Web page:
Twelve years ago, Marna Clarke was seized by a desire to examine what she looked like at age 70 — and to document the results. This creative project has sustained and engaged her since.
Two studies published this year provide evidence that older adults’ cognitive health may benefit if air quality is improved.
With prices of necessities rising dramatically, many older Americans are having trouble making ends meet. They often don’t know that help is available from a variety of programs, and some sources of financial assistance are underused.
Three women explain how life’s surprises can catapult their efforts to carefully manage limited budgets and lead to financial distress.
People whose brains have been injured by concussions, traumatic accidents, strokes, or neurodegenerative conditions such as Parkinson’s disease can benefit from targeted therapy. Experts also employ therapies for long-covid patients with memory and language problems.
The Elder Index, developed by researchers at the University of Massachusetts-Boston, shows that nearly 5 million older women living alone, 2 million older men living alone, and more than 2 million older couples have incomes that make them economically insecure.
About half of adults 65 and older have above-normal blood sugar levels that put them in the prediabetes category. Although that is a signal to improve your eating habits and get more exercise, researchers say only a small percentage of the group will develop diabetes.
Although identifying long covid in older adults can be tricky, experts say there are good strategies for getting medical advice and fighting the impact of the virus.
Pero hay que tener en cuenta que muchos médicos de atención primaria no saben cómo identificar y tratar covid persistente. Si tu médico no puede ayudarte, considera que te remita a un especialista que atienda a pacientes con covid a largo plazo. Además, ármate de paciencia: las esperas para las citas son largas.
Millions of older adults are grappling with long covid, yet the impact on them has received little attention even though research suggests seniors are more likely to develop the poorly understood condition than younger or middle-aged adults.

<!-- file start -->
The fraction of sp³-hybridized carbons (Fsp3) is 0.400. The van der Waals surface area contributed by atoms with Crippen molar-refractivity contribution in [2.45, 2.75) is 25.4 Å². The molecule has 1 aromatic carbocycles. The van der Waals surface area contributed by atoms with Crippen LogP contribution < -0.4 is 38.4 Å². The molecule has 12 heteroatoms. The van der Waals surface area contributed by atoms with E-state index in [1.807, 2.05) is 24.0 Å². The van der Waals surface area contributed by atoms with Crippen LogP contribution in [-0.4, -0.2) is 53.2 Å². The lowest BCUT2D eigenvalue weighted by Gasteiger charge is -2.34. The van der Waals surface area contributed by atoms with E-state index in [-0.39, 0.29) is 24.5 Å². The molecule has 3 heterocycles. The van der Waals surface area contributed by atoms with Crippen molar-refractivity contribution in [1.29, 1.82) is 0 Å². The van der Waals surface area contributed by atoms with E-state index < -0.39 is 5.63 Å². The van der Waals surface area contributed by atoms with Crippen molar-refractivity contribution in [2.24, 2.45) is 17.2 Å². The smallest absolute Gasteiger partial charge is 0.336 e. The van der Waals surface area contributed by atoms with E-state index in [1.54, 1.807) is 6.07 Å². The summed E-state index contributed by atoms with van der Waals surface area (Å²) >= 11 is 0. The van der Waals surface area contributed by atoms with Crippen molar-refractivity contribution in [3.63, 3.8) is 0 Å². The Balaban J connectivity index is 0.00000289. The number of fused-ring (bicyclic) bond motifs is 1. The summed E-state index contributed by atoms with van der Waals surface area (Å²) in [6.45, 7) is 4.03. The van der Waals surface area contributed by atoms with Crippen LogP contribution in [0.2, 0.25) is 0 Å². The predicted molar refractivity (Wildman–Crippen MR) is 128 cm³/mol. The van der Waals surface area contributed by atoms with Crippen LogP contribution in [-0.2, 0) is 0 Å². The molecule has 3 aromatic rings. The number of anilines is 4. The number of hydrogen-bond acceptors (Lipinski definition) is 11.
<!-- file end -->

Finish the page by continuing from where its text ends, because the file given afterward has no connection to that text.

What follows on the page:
Colorado researchers publish a tool to help gun owners and family members plan ahead for safe firearm use and transfers in the event of disability or death.
Becca Levy of Yale University talks with “Navigating Aging” columnist Judith Graham about how people can alter ingrained perceptions of aging — which are often formed unconsciously and are unrecognized.
Relatives who often provide vital caregiving for nursing home residents say the lockdowns during the covid pandemic showed the need for family members to visit in person with their loved ones. About a dozen states have passed laws guaranteeing that right, and California is considering one.
Membership-based villages help arrange services for seniors — such as handyman help or transportation to appointments — and provide social connections through classes, leisure opportunities, or community events. Despite great promise, they have been slow to expand because of difficulties raising funding and keeping people interested.
Medicare has proposed limiting coverage of Aduhelm, the costly new drug to treat Alzheimer’s disease, and several prominent groups representing patients and their families are pressing the program to make it more widely available. But among individuals facing the disease, the outlook is more nuanced.
The spread of the omicron variant has dashed the hopes of many older adults that the country was exiting the worst of the pandemic, leaving them anxious while their patience wears thin.
Home health and hospice agencies are experiencing extreme worker shortages, which means they can’t provide services to all the patients seeking care.
Relatives say it is important they be allowed to go into nursing homes because staff shortages are affecting care. And many are still upset about lengthy separations from loved ones during lockdowns earlier in the pandemic.
Prominent researchers say the nationwide effort to get people to spell out how they want to be treated as they die is not improving patients’ care.
Fear of covid has kept some adults from moving to nursing homes, and many facilities are in trouble financially. When Nevada, Missouri, officials announced they were planning to close a home specializing in dementia care, members of the community rose up in protest.